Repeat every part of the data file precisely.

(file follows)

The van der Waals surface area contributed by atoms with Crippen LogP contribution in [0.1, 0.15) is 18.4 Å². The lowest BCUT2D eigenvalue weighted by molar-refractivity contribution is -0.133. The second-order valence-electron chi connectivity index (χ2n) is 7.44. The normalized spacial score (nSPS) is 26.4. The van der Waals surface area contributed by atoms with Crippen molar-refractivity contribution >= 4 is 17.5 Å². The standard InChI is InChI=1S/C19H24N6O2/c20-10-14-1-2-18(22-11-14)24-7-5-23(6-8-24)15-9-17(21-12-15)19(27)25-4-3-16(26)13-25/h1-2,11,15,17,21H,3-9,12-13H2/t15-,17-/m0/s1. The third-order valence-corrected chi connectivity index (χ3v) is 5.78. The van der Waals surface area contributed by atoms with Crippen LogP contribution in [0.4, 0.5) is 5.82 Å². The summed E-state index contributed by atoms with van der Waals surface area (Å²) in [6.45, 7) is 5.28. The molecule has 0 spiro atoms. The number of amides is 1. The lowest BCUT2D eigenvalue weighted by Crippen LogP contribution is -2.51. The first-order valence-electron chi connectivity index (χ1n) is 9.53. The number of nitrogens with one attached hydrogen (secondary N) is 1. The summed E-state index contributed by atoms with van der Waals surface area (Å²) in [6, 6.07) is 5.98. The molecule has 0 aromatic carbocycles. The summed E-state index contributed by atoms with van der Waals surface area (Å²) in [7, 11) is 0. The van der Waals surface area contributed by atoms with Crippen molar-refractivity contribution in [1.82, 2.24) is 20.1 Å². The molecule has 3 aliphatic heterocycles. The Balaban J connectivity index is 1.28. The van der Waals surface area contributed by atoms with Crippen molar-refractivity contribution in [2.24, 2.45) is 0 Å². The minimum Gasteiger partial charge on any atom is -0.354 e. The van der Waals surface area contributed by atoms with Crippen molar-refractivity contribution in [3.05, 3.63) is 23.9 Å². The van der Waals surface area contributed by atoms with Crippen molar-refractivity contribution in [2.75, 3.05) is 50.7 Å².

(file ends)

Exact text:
The van der Waals surface area contributed by atoms with Crippen LogP contribution in [0.1, 0.15) is 18.4 Å². The lowest BCUT2D eigenvalue weighted by molar-refractivity contribution is -0.133. The second-order valence-electron chi connectivity index (χ2n) is 7.44. The normalized spacial score (nSPS) is 26.4. The van der Waals surface area contributed by atoms with Crippen molar-refractivity contribution >= 4 is 17.5 Å². The standard InChI is InChI=1S/C19H24N6O2/c20-10-14-1-2-18(22-11-14)24-7-5-23(6-8-24)15-9-17(21-12-15)19(27)25-4-3-16(26)13-25/h1-2,11,15,17,21H,3-9,12-13H2/t15-,17-/m0/s1. The third-order valence-corrected chi connectivity index (χ3v) is 5.78. The van der Waals surface area contributed by atoms with Crippen LogP contribution in [0.4, 0.5) is 5.82 Å². The summed E-state index contributed by atoms with van der Waals surface area (Å²) in [6.45, 7) is 5.28. The molecule has 0 spiro atoms. The number of amides is 1. The lowest BCUT2D eigenvalue weighted by Crippen LogP contribution is -2.51. The first-order valence-electron chi connectivity index (χ1n) is 9.53. The number of nitrogens with one attached hydrogen (secondary N) is 1. The summed E-state index contributed by atoms with van der Waals surface area (Å²) in [6, 6.07) is 5.98. The molecule has 0 aromatic carbocycles. The summed E-state index contributed by atoms with van der Waals surface area (Å²) in [7, 11) is 0. The van der Waals surface area contributed by atoms with Crippen molar-refractivity contribution in [1.82, 2.24) is 20.1 Å². The molecule has 3 aliphatic heterocycles. The Balaban J connectivity index is 1.28. The van der Waals surface area contributed by atoms with Crippen molar-refractivity contribution in [2.24, 2.45) is 0 Å². The minimum Gasteiger partial charge on any atom is -0.354 e. The van der Waals surface area contributed by atoms with Crippen molar-refractivity contribution in [3.05, 3.63) is 23.9 Å². The van der Waals surface area contributed by atoms with Crippen molar-refractivity contribution in [2.75, 3.05) is 50.7 Å².